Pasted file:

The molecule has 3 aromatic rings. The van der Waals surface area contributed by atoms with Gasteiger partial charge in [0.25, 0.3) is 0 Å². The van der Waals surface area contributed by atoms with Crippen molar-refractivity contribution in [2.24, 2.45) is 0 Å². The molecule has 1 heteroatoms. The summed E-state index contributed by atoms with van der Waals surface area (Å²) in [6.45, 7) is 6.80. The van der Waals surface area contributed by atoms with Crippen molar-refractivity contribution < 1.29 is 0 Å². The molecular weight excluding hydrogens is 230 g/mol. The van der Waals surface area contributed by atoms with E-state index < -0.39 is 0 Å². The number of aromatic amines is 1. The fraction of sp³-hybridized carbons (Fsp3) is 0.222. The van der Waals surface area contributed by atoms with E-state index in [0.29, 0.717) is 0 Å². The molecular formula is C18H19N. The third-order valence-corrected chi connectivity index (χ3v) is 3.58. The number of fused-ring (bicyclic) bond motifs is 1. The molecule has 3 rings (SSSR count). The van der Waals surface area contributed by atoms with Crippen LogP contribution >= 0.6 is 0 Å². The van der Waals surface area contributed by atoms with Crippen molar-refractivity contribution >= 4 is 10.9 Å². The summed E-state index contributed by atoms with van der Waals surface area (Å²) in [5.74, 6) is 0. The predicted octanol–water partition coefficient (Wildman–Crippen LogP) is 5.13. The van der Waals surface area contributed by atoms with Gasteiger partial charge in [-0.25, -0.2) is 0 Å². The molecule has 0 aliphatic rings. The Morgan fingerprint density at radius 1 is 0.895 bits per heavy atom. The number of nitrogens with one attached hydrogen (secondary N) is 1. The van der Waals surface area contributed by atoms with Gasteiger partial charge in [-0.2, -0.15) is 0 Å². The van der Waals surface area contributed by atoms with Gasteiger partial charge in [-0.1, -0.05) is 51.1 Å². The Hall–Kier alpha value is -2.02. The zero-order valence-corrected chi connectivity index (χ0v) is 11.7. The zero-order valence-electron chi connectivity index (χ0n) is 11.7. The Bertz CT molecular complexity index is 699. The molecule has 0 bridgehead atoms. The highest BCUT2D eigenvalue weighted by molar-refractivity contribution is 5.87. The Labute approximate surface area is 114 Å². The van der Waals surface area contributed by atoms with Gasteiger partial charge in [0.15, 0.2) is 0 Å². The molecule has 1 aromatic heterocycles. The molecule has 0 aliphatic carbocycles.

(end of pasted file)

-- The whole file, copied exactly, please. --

The molecule has 3 aromatic rings. The van der Waals surface area contributed by atoms with Gasteiger partial charge in [0.25, 0.3) is 0 Å². The van der Waals surface area contributed by atoms with Crippen molar-refractivity contribution in [2.24, 2.45) is 0 Å². The molecule has 1 heteroatoms. The summed E-state index contributed by atoms with van der Waals surface area (Å²) in [6.45, 7) is 6.80. The van der Waals surface area contributed by atoms with Crippen molar-refractivity contribution < 1.29 is 0 Å². The molecular weight excluding hydrogens is 230 g/mol. The van der Waals surface area contributed by atoms with E-state index < -0.39 is 0 Å². The number of aromatic amines is 1. The fraction of sp³-hybridized carbons (Fsp3) is 0.222. The van der Waals surface area contributed by atoms with E-state index in [0.29, 0.717) is 0 Å². The molecular formula is C18H19N. The third-order valence-corrected chi connectivity index (χ3v) is 3.58. The number of fused-ring (bicyclic) bond motifs is 1. The molecule has 3 rings (SSSR count). The van der Waals surface area contributed by atoms with Crippen LogP contribution >= 0.6 is 0 Å². The van der Waals surface area contributed by atoms with Crippen molar-refractivity contribution >= 4 is 10.9 Å². The summed E-state index contributed by atoms with van der Waals surface area (Å²) in [5.74, 6) is 0. The predicted octanol–water partition coefficient (Wildman–Crippen LogP) is 5.13. The van der Waals surface area contributed by atoms with Gasteiger partial charge in [-0.25, -0.2) is 0 Å². The molecule has 0 aliphatic rings. The Morgan fingerprint density at radius 1 is 0.895 bits per heavy atom. The number of nitrogens with one attached hydrogen (secondary N) is 1. The van der Waals surface area contributed by atoms with Gasteiger partial charge in [-0.2, -0.15) is 0 Å². The van der Waals surface area contributed by atoms with Gasteiger partial charge in [-0.1, -0.05) is 51.1 Å². The Hall–Kier alpha value is -2.02. The zero-order valence-corrected chi connectivity index (χ0v) is 11.7. The zero-order valence-electron chi connectivity index (χ0n) is 11.7. The Bertz CT molecular complexity index is 699. The molecule has 0 bridgehead atoms. The highest BCUT2D eigenvalue weighted by molar-refractivity contribution is 5.87. The Labute approximate surface area is 114 Å². The van der Waals surface area contributed by atoms with Gasteiger partial charge in [0.15, 0.2) is 0 Å². The molecule has 1 aromatic heterocycles. The molecule has 0 aliphatic carbocycles.